I was five years old when a white church leader called me the n-word.
Hoping to expand our cultural horizons, my parents had enrolled my siblings and me in a Vacation Bible School at a predominantly white church in our San Francisco suburb. Midway through the week, my brother and I became so engrossed in our game of tetherball that we failed to hear the teacher calling us to return to the classroom. Exasperated, she yelled at the top of her lungs, “Get in here, niggers!”
I had never heard the word before. But as the only non-white kids in the VBS program, my siblings and I instinctively knew that it referred to our blackness. I lowered my head and ran back to the classroom, feeling unwanted and unsafe.
This was the first of many times that the white church has dishonored the image of God in me as a black person, resulting in feeling unwanted and unsafe within white church walls. It was also the memory that immediately came to mind on June 17, when a white gunman entered Emanuel African Methodist Episcopal (AME) Church in Charleston, South Carolina, and killed nine congregants, including senior pastor Clementa Pinckney.
Because of this early experience, I have long believed that white churches are not safe spaces for black people. Over the course of my lifetime, I have been treated like a mascot, encountered astounding cross-cultural incompetence, faced unambiguous prejudice, and been silenced. That’s why the attack on Emanuel was so disturbing: it communicated that black people are not safe even in our own churches. The trauma is exacerbated by the fact that the black church was created to be a haven for black people.
The historic black church was established to protect black people from the anti-black racism that’s part of the DNA of the white American church. Dating back to the days of slavery, white ministers preached oppression and racial hierarchy to their black congregants by focusing on Paul’s epistles and avoiding the teachings of Jesus. As theologian and pastor Howard Thurman noted, “It was dangerous to let the slave understand that the life and teachings of Jesus meant freedom for the captive and release for those held in economic, social, and political bondage.” The white-led church was a headquarters for black subjugation, birthing a legacy of racial inequality that has long shaped white Christianity.
“The AME denomination was founded as a protest against racism,” said Yolanda Pierce, Princeton Theological Seminary’s Elmer G. Homrighausen Associate Professor of African American Religion and Literature and director of its Center for Black Church Studies. Speaking recently of the AME Church, she said, “The black church itself was birthed as a sanctuary from white violence.” In this way, the black church formed its own enduring legacy, one that actively sought to protect and liberate black people from discrimination.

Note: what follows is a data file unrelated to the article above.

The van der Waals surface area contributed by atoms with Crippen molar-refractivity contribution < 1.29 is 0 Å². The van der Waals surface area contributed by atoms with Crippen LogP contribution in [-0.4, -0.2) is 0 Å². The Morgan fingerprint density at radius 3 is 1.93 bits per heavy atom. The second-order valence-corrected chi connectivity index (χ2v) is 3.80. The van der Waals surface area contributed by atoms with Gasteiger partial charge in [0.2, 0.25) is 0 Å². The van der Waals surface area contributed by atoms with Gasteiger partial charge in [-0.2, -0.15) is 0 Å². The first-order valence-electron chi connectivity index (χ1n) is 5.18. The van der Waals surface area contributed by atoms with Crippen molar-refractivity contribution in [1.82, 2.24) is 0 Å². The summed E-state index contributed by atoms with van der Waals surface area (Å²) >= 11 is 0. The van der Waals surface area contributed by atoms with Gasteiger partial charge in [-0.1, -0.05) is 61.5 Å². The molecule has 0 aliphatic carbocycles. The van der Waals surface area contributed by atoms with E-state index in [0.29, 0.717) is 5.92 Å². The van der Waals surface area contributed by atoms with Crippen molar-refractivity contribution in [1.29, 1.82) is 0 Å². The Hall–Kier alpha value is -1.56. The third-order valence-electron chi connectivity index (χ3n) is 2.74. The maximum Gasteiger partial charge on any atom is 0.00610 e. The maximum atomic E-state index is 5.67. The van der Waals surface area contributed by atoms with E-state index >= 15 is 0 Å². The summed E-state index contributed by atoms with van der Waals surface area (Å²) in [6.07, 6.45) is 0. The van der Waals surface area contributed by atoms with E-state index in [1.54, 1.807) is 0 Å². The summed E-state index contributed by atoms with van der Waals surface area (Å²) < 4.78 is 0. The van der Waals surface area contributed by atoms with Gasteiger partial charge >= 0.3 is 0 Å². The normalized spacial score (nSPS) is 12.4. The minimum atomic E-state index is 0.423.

These dueling legacies have continued. While many black churches were leading abolitionist and anti-lynching efforts in the 19th century, and the civil rights movement in the 20th century, white churches overwhelmingly maintained the status quo of racial inequality and actively resisted change. Today, in the midst of the Black Lives Matter movement, which is galvanizing change far beyond the United States, the most recent Public Religious Research Institute data show that white evangelical Protestants are the only major religious group in which a majority doesn’t see the need for such a movement. Indeed, more than six in ten white evangelicals say that police officers treat blacks and whites equally. And close to six in ten say the recent police killings of black Americans are isolated incidents that are not indicative of an anti-black society.
How can churches filled with people who refuse to acknowledge that racism is still a problem possibly honor the image of God in the black people who darken their sanctuary doors?
Until that acknowledgement and honoring happen, the black church will be a necessary place of refuge and resistance—a place where black Christians like me can encounter a God and community that labor for equality and seek to restore the racial identities that have been cursed both inside and outside the broader church.
In the wake of the terrorist attack on Emanuel AME, I hope the white church will choose to reject its legacy and stand with its black brothers and sisters. But no matter what, the black church will remain a beacon and a refuge for the black people of God.
Christena Cleveland is associate professor of the practice of reconciliation at Duke University’s Divinity School, where she also directs the Center for Reconciliation.
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